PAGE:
Emotional support animals (ESAs) are common domestic animals that provide therapeutic support to certain individuals, including those who are disabled or elderly. An ESA provides companionship, affection, non-judgmental positive regard, and a focus in life. Most ESAs are dogs, but they can also be cats or other animals. For someone to be prescribed an ESA by a medical professional, they must have a verifiable disability.
Which Animals Can Be Emotional Support Animals?
Any domesticated animal may qualify as an ESA. Not just dogs and cats but other animals such as rabbits, ferrets, and birds – even rats and mice. An ESA can be any age, and, unlike working service animals, they don’t need any specific task-training. This is because their very presence helps mitigate symptoms associated with someone’s psychological and/or emotional disability. The only suitability requirement is that the animal should be manageable in public and is not a nuisance in or around the home. Click here to see some unusual ESAs.
How Do Emotional Support Animals Qualify?
Unlike service animals, other animals don’t really need to qualify as ESAs because they are not required to perform specific tasks. Rather, the prospective animal handler must show eligibility by demonstrating an emotional and/or mental need to have an ESA with them at home and when traveling.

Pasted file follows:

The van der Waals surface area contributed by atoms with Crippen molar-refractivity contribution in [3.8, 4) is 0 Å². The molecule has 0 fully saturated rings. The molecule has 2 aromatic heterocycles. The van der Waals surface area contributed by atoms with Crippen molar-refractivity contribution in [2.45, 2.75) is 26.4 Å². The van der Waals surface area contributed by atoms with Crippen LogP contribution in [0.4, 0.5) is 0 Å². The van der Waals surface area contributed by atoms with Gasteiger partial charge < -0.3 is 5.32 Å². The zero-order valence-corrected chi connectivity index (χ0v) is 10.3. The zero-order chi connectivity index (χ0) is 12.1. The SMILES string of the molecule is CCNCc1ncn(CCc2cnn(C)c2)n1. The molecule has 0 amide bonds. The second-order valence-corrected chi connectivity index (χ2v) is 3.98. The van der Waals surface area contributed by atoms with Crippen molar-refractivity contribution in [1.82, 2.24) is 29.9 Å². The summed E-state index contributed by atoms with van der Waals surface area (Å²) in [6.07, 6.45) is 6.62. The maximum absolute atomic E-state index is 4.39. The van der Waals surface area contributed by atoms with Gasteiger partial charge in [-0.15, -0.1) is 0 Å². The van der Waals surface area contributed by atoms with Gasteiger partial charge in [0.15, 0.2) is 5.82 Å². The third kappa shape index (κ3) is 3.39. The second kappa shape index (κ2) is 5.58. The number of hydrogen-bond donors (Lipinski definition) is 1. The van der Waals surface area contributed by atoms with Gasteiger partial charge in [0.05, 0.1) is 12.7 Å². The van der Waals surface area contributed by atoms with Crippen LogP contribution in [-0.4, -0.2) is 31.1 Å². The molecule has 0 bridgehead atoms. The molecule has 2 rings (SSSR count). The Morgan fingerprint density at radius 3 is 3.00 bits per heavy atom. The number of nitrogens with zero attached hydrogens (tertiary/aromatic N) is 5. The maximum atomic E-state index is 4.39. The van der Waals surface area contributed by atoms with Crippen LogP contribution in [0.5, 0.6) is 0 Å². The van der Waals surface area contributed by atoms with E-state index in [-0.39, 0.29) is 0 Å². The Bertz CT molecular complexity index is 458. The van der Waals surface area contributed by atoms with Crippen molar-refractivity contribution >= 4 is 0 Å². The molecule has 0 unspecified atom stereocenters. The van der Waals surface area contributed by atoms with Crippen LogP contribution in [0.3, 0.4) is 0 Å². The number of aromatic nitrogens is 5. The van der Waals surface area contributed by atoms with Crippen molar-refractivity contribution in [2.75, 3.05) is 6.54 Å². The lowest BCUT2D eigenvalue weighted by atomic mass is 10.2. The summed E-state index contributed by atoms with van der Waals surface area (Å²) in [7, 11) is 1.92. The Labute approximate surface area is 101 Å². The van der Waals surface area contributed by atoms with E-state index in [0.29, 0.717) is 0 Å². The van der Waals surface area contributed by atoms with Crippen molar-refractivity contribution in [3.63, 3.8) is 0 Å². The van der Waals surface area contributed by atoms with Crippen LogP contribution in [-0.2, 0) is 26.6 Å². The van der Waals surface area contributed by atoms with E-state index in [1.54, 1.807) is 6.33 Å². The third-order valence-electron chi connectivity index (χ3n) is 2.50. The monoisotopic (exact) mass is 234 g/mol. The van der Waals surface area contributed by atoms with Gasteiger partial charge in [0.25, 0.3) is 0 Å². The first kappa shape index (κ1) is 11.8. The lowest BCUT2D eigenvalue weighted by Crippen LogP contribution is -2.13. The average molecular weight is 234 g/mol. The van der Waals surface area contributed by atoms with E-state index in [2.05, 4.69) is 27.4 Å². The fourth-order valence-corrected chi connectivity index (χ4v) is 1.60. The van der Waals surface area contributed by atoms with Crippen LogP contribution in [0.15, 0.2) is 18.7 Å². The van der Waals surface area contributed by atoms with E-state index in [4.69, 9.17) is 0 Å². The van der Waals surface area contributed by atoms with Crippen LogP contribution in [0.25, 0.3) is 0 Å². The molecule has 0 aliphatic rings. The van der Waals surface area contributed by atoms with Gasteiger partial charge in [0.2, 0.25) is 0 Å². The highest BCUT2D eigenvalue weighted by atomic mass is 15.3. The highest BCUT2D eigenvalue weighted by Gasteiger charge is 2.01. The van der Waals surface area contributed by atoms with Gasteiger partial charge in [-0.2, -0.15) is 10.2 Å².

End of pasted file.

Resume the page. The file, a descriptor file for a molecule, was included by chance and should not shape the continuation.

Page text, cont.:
How Does a Person Qualify to Receive an Emotional Support Animal?
The legal requirement to qualify for an ESA is that the person must be diagnosed as emotionally disabled by a mental health professional (a psychiatrist, psychologist, or therapist) who supplies a properly formatted prescription form. Usually, a medical doctor is not involved, although some property managers and airlines will accept a verification letter from a family physician.
What Is an ESA Dog Required to Wear?
Federal law does not stipulate that service dogs or ESA dogs must wear any distinctive clothing or harness. However, an owner should make their dog look as official as possible to prevent confusion when taking them places.
Are Any Animals Excluded From Being ESAs?
The law does not exclude any particular kind of animal from becoming an ESA. However, commonsense needs to prevail. For example, if an emotionally disabled airline passenger desires to fly with their ESA goat, the airline will probably require the goat to be crated and placed in the cargo hold. Occasionally, an ESA makes the news. This was the case when a disruptive ESA support pig and its owner were made to get off a plane.
In an Emergency, Bring Your ESA to CVETS
CVETS knows that most pets are unofficial emotional support animals. At CVETS, we understand that although you may not be emotionally disabled, you are emotionally attached to your animal companion, be it a dog, cat, or parrot. This is why we offer the highest level of emergency treatment for ESAs and all pets.